What will be next in the Syrian refugee crisis?
Thousands of Syrians are fleeing their country as many different groups fight with each other to gain a sphere of influence. The Syrian refugee crisis has becoming more and more severe, especially for those who have needed to run from their own country. The effects of the crisis have also been increasingly spilling over into social and economic spheres of several other countries, mainly neighboring countries, including Turkey.
Let’s do some math here to dig into how severe the situation is in humanitarian terms. In just twelve days, from June 3 to 15, around 23,135 Syrians flocked across the border into Turkey’s southeastern province of Şanlıurfa.
When the crisis first broke out, the Turkish government said up to 100,000 refugees from Syria would be Turkey’s “red line.” In official numbers, Turkey now hosts 1.8 million Syrian refuges, but the figure has already exceeded 2 million, reaching 2.5 percent of Turkey’s total population. Turkey hosts the largest number of refugees in the world as of 2015.
As the refugee inflow approaches its fifth year, around 300,000 refugees reside in camps, while others live within host communities, according to the most recent reports.
Most camp refugees live in the south of the country, in the southern provinces of Adana, Hatay, Osmaniye and Kahramanmaraş and in the southeastern provinces of Adıyaman, Gaziantep, Kilis, Mardin and Şanlıurfa. Other major cities such as Istanbul and Mersin have also seen a dramatic increase in the number of Syrians.
I believe it is not important right now to question whether the Turkish government had a solid plan about managing this huge crisis when it first broke out or whether the Turkish representatives even expected the situation would get this bad. What makes sense now is to prepare a detailed strategy on how to resolve this crisis and develop action plans to turn the lives of Syrian refugees and the local people who live with them as much as possible with the urgent help of other countries.
Let’s have a look at some socioeconomic results of the Syrian refugee crisis in the hosting communities. There has not been a systematic assessment of the impact at the national and local levels; only limited, sample-based data exists on the income levels of the Syrian refugees in and outside camps, based on a study carried out by the Disaster and Emergency Management Presidency of Turkey (AFAD), as well as research by the World Bank and other groups.
According to the AFAD research, over half of the refugees who live and work in Turkish communities earn less than $250 a month, far less than the minimum wage in Turkey, and their working conditions are quite unknown. The pressure on the local economy and on the government to provide jobs and services has grown, causing discontent among the host communities. And competition between Syrians and Turkish nationals has increased, especially for low-skilled jobs, according to the report.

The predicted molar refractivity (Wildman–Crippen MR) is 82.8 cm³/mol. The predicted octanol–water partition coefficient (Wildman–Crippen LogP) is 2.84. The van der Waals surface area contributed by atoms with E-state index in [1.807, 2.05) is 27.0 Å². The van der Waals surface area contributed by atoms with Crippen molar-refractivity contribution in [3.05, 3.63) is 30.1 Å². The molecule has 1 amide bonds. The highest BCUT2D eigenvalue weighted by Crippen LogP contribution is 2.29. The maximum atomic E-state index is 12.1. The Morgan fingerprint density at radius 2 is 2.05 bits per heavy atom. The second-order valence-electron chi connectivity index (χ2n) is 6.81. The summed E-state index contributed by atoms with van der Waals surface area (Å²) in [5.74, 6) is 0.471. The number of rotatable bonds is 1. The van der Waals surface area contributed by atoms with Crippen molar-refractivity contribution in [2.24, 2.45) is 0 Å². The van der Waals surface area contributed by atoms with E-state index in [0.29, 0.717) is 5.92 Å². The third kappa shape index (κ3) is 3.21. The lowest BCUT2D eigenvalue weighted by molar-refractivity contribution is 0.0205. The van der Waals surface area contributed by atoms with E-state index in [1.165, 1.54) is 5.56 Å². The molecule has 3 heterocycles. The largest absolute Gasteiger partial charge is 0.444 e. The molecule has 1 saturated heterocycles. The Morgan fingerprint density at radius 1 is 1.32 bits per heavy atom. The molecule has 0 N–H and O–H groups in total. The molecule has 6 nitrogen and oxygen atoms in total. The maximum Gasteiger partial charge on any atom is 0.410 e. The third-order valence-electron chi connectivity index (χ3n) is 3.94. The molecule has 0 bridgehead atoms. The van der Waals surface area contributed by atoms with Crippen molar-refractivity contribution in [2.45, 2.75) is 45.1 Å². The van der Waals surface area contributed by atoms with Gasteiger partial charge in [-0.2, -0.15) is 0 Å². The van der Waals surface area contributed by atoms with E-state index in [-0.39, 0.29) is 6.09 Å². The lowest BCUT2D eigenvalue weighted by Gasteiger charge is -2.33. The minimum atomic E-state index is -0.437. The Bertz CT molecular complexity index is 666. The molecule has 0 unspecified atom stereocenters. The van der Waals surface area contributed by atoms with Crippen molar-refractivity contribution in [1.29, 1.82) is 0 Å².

Turkey’s unemployment rate has been increasing for the last year and the rising participation of new people in the workforce has played a role in this escalation, according to analysts. This is, however, only the tip of the iceberg. The main competition area is the informal economy. Syrian refugees are not officially allowed to work in Turkey as registered workers. The Turkish labor market, especially the labor market in southeastern Turkey, offers extensive informal employment opportunities. Syrian refugees, albeit not being permitted to work formally, are willing to be employed informally. The result of recent research titled “The Impact of Syrian Refugees on Natives’ Labor Market Outcomes in Turkey: Evidence from a Quasi-Experimental Design” has shown about three-quarters of the refugees are looking for a job.
Besides, several local companies have preferred to hire them, as they accept working for much lower wages than locals do.
There’s more. With the Syrian refugee rush, housing prices have been rising, specifically in eastern and southeastern provinces, according to the AFAD research. For instance, it is estimated that property sales in Gaziantep would be 12 percent lower than they are now if Syrians had not rushed there. The figures also show housing sales have been soaring in other cities in the region. Food prices and housing rents have also been rising. The report showed that Gaziantep ranked 18th in the list of provinces with highest inflation rates in 2010, but it topped the list in 2013.
All of these price hikes or wage losses have an impact on local communities and such changes have the potential to trigger anger towards the refugees. Creating detailed strategies to manage the crisis is of great importance in this matter.
There is another side of the coin, which equally deserves attention. Let’s think about a five-year-old child who came to Turkey when the crisis first broke out in 2011. This child is now nine years old and has barely been educated.
Can Turkey sustain this crisis without developing a solid strategy and action plans, even including adaptation programs?